The Fight for Rent Control in Sacramento Rages On

Two women, who are the subjects of the story, stand side by side in front of a buildin
CCE’s Jovana Fajardo (left) and Laura Jimenez (right) continue their quest to place a rent-control initiative on the 2020 Sacramento ballot after the City Council enacted its own rent control. Photo by Edgar Sanchez


Sacramento Mayor Darrell Steinberg and Jovana Fajardo, a pro-tenant community organizer, agree: Crafting citywide rent control is not easy.

“If it were easy, it would have happened a long time ago,” Steinberg said on August 13, when the City Council enacted the city’s first rent control/tenant protection ordinance. Effective this week, the ordinance caps annual rent increases to between 7% and 9%, depending on the consumer price index (CPI).

“Definitely, creating rent control policy is not easy,” Fajardo, Sacramento director of the Alliance of Californians for Community Empowerment (ACCE), said during a later interview.

Despite agreeing on that, they differ on what constitutes good rent control — the reason Fajardo said she continues her quest to place a rent-control initiative on the city’s 2020 ballot.

“This is an outstanding piece of work,” Steinberg said of the city’s rent-control ordinance, saluting council members Steve Hansen, Eric Guerra and Rick Jennings for producing “a reasonable anti-rent gauging piece and a real tenant protection.”

The city’s plan is retroactive to July 1. Among other things, it protects tenants who have lived in a rental unit at least a year from no-cause evictions.

Fajardo, however, contends that the city’s plan doesn’t protect “low-income families of color that are going to be pushed out of their homes.”

Rather than embrace “watered-down” rent control, Fajardo contends, the council should allow voters to decide what effective rent control should look like.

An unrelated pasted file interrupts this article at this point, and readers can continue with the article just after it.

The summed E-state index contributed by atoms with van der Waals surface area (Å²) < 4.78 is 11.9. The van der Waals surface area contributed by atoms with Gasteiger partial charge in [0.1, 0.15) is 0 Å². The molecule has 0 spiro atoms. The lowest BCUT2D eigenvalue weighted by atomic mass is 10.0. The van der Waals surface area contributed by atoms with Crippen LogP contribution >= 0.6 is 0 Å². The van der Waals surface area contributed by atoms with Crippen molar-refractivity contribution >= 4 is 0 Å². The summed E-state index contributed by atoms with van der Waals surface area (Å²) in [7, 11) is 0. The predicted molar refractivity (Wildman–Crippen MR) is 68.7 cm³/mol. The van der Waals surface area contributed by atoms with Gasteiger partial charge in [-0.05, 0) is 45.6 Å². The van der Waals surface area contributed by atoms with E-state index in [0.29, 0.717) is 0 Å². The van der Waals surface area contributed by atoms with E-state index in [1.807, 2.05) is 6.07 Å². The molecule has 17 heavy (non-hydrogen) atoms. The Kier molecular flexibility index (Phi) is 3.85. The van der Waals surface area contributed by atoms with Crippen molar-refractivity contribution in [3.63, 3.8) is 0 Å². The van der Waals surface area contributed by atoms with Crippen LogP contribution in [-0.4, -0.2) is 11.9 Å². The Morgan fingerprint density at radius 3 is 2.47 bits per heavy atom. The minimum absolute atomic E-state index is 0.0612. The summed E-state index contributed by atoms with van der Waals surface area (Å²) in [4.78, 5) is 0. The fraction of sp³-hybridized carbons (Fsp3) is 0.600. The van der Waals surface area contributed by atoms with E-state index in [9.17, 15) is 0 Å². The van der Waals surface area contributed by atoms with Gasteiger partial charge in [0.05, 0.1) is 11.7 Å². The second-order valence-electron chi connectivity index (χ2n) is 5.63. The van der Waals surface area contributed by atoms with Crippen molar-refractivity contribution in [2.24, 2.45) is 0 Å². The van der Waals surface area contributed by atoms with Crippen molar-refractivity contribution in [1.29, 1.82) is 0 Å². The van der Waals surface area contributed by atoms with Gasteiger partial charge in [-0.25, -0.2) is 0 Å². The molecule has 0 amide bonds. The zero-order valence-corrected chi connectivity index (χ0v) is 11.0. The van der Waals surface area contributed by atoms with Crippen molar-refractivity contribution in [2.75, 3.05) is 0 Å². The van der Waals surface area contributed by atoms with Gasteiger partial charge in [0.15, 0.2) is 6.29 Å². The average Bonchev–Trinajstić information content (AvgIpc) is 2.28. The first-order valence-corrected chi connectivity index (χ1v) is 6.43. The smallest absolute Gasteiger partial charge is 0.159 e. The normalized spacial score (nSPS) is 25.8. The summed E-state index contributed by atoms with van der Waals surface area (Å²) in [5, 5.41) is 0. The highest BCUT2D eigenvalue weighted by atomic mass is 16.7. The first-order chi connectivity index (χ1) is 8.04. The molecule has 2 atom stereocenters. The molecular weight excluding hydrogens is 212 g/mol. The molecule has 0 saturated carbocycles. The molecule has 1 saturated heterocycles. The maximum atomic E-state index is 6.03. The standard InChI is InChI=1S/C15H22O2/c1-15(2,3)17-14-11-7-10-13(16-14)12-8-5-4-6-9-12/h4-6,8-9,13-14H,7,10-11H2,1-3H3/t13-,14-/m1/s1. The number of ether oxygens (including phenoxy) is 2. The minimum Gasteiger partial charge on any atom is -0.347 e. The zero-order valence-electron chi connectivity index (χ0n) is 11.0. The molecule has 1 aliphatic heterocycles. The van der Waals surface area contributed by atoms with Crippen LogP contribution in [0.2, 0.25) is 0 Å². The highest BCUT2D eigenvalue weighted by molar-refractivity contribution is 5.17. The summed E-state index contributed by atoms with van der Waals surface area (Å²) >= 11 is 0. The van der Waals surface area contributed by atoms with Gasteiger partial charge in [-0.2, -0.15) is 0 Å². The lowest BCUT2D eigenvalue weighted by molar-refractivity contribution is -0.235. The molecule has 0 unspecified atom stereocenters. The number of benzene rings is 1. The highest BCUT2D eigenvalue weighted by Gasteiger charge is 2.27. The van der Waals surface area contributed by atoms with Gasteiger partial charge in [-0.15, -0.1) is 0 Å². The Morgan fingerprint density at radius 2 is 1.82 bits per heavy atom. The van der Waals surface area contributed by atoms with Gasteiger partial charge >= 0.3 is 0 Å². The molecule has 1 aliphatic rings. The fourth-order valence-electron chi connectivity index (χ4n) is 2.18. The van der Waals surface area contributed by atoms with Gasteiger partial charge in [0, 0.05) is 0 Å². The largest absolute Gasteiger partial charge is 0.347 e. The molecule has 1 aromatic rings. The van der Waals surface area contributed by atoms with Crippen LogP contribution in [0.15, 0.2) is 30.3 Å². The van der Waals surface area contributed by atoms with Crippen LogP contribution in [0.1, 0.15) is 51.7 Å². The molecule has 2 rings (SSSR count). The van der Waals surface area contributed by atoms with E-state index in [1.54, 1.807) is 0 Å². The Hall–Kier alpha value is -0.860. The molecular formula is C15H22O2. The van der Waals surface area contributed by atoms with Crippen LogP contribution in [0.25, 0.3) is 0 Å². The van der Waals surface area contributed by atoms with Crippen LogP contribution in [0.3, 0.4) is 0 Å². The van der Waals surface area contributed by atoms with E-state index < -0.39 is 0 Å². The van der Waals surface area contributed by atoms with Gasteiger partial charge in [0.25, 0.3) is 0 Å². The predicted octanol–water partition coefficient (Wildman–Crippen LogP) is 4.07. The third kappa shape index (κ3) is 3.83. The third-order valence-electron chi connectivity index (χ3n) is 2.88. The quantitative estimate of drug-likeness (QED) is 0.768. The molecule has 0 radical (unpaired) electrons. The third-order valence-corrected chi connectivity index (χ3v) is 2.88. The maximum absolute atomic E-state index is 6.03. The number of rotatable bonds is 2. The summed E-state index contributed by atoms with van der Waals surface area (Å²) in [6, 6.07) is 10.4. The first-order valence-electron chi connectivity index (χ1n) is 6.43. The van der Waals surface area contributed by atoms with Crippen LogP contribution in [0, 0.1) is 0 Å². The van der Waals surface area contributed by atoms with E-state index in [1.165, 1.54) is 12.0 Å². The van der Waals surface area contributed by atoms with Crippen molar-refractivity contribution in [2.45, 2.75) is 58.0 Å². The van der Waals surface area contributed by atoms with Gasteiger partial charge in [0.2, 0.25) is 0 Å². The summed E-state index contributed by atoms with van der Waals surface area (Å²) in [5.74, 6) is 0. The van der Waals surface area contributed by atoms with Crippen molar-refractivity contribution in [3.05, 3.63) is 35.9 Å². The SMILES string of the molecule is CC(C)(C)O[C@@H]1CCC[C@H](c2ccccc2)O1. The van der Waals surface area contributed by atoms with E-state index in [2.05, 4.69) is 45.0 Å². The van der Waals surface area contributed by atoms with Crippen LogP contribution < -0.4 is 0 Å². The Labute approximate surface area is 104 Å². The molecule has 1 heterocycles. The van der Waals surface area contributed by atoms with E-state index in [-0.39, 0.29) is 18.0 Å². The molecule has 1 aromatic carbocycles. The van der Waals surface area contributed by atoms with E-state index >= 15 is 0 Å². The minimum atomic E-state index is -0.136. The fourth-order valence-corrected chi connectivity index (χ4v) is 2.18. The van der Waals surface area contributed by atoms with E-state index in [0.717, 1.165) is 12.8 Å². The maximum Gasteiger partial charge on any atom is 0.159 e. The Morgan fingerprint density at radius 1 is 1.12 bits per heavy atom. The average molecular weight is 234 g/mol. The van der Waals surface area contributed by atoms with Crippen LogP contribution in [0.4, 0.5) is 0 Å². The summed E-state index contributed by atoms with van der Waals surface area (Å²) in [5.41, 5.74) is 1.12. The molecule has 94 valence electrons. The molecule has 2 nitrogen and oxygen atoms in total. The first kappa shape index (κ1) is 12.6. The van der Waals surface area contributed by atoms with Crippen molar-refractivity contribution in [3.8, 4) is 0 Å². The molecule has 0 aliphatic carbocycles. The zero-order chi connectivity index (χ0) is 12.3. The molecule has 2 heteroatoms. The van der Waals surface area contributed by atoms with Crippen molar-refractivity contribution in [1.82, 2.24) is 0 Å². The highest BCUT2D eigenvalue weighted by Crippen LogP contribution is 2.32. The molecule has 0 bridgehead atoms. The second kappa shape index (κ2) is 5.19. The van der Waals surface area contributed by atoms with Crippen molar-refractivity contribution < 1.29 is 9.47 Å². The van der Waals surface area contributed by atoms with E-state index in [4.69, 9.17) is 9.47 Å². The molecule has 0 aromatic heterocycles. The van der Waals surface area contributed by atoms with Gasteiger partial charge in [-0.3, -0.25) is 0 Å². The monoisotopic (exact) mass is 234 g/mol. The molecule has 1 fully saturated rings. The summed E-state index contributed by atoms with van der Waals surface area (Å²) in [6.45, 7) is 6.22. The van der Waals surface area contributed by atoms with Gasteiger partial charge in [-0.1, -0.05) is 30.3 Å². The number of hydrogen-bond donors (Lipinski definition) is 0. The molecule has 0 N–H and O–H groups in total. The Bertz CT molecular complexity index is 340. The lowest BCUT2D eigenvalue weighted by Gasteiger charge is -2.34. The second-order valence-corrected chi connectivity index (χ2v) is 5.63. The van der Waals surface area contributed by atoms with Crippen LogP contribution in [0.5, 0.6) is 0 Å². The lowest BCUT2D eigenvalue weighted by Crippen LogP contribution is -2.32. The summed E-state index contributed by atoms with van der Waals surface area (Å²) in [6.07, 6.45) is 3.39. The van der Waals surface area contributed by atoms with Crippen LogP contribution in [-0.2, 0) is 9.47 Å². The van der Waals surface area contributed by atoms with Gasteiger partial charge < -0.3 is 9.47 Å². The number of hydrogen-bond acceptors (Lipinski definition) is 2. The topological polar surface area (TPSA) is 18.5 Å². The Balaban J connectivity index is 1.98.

“Creating rent control policy is not easy.”

Jovana Fajardo
Sacramento Director, Alliance of
Californians for Community
Empowerment (ACCE)

Last year, ACCE was in a coalition that collected over 44,000 voter signatures on petitions calling for a rent-control initiative. Among its features, it would tie annual rent increases to the CPI, with a minimum 2% increase and a 5% maximum. It also would establish an elected rental-housing board.

The initiative qualified, yet is not on the 2020 ballot.

Some of the partners of the city’s plan—which include the Sacramento Housing Alliance and Organize Sacramento—are financially supported by The California Endowment to provide education about housing and transportation related issues. And while The California Endowment does support these organizations, it does not fund or take positions on initiatives or legislative issues that require a vote of a public entity.

ACCE organizer Laura Jimenez, who attended that meeting, said that the council’s decision will create more homelessness. And on August 13, Fajardo warned the council that, if necessary, ACCE will sue to add the initiative to the ballot.

“We’re still fighting,” Jimenez said. “We’re not giving up!”

For more information, on the Alliance of Californians for Community Empowerment, click “Learn More” below.
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